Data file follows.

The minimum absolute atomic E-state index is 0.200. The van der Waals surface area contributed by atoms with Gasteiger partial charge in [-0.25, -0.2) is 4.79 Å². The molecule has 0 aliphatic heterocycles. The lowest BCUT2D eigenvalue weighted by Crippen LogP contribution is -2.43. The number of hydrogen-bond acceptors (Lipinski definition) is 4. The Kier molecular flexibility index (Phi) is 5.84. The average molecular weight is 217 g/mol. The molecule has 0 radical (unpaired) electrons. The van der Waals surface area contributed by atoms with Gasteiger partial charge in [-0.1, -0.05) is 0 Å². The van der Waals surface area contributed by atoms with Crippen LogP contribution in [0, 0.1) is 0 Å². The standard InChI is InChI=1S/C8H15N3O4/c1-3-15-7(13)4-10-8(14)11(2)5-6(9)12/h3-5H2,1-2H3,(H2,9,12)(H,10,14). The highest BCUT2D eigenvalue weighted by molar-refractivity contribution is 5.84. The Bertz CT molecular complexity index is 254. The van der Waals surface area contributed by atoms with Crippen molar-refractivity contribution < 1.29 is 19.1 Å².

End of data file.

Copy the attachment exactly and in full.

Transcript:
The minimum absolute atomic E-state index is 0.200. The van der Waals surface area contributed by atoms with Gasteiger partial charge in [-0.25, -0.2) is 4.79 Å². The molecule has 0 aliphatic heterocycles. The lowest BCUT2D eigenvalue weighted by Crippen LogP contribution is -2.43. The number of hydrogen-bond acceptors (Lipinski definition) is 4. The Kier molecular flexibility index (Phi) is 5.84. The average molecular weight is 217 g/mol. The molecule has 0 radical (unpaired) electrons. The van der Waals surface area contributed by atoms with Gasteiger partial charge in [-0.1, -0.05) is 0 Å². The van der Waals surface area contributed by atoms with Crippen LogP contribution in [0, 0.1) is 0 Å². The standard InChI is InChI=1S/C8H15N3O4/c1-3-15-7(13)4-10-8(14)11(2)5-6(9)12/h3-5H2,1-2H3,(H2,9,12)(H,10,14). The highest BCUT2D eigenvalue weighted by molar-refractivity contribution is 5.84. The Bertz CT molecular complexity index is 254. The van der Waals surface area contributed by atoms with Crippen molar-refractivity contribution < 1.29 is 19.1 Å².